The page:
http://www.asp.net/mvc/

Instead of downloading the ASP.NET framework and the ASP.NET MVC framework individually, you can take advantage of the Web Platform Installer. The Web Platform Installer is an application that enables you to easily manage the installed applications are your computer:

http://www.microsoft.com/web/gallery/Install.aspx

Creating an ASP.NET MVC Web Application Project

Let's start by creating a new ASP.NET MVC Web Application project in Visual Studio 2008. Select the menu option File, New Project and you will see the New Project dialog box in Figure 1. Select C# as the programming language and select the ASP.NET MVC Web Application project template. Give your project the name MovieApp and click the OK button.

Figure 01: The New Project dialog box (Click to view full-size image)

Make sure that you select .NET Framework 3.5 from the dropdown list at the top of the New Project dialog or the ASP.NET MVC Web Application project template won't appear.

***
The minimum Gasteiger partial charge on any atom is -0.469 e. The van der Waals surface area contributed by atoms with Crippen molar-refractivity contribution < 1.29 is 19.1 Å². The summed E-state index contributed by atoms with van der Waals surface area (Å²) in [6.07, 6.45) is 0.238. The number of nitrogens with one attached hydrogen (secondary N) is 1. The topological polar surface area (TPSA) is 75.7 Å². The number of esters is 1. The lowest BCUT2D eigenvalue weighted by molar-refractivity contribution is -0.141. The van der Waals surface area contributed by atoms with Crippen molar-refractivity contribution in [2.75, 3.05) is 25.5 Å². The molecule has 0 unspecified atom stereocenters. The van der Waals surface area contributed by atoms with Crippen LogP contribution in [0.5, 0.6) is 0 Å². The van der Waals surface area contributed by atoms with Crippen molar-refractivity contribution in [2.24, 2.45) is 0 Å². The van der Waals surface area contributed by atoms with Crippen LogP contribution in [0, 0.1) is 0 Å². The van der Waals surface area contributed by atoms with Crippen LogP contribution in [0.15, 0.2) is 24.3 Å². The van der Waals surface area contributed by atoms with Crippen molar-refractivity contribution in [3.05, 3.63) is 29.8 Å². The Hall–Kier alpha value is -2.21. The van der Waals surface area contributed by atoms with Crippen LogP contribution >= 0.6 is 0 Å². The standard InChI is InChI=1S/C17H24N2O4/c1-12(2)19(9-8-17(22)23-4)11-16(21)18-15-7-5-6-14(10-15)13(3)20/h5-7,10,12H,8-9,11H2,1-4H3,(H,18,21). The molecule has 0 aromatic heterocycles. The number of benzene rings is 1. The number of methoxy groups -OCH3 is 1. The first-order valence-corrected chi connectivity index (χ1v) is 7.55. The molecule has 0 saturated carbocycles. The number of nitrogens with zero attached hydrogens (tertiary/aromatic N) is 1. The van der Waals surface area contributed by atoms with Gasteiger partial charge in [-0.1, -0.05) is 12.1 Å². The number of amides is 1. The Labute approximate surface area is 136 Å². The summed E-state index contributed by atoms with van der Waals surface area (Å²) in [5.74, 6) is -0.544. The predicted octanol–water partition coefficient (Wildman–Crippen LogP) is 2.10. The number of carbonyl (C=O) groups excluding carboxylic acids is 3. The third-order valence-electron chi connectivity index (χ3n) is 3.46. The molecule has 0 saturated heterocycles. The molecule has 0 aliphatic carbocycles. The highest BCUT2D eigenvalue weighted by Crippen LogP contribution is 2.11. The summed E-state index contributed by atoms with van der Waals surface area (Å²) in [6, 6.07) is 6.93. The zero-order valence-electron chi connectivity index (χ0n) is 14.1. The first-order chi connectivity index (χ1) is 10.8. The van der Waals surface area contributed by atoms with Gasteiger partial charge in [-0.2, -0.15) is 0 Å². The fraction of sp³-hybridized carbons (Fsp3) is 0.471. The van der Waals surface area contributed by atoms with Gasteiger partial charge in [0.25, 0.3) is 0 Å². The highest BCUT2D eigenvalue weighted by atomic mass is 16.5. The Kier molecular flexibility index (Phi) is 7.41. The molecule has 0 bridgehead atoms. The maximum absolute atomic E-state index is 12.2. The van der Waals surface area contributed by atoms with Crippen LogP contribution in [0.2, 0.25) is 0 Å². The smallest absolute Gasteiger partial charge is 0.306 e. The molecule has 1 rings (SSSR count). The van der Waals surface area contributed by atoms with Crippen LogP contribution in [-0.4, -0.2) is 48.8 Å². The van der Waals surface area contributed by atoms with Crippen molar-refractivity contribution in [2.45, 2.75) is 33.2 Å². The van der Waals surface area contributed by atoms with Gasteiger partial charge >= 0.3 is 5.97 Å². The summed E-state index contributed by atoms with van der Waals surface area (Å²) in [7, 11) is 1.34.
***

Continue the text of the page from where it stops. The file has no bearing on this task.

Whenever you create a new MVC Web Application project, Visual Studio prompts you to create a separate unit test project. The dialog in Figure 2 appears. Because we won't be creating tests in this tutorial because of time constraints (and, yes, we should feel a little guilty about this) select the No option and click the OK button.

Visual Web Developer does not support test projects.

Figure 02: The Create Unit Test Project dialog (Click to view full-size image)

An ASP.NET MVC application has a standard set of folders: a Models, Views, and Controllers folder. You can see this standard set of folders in the Solution Explorer window. We'll need to add files to each of the Models, Views, and Controllers folders in order to build our Movie Database application.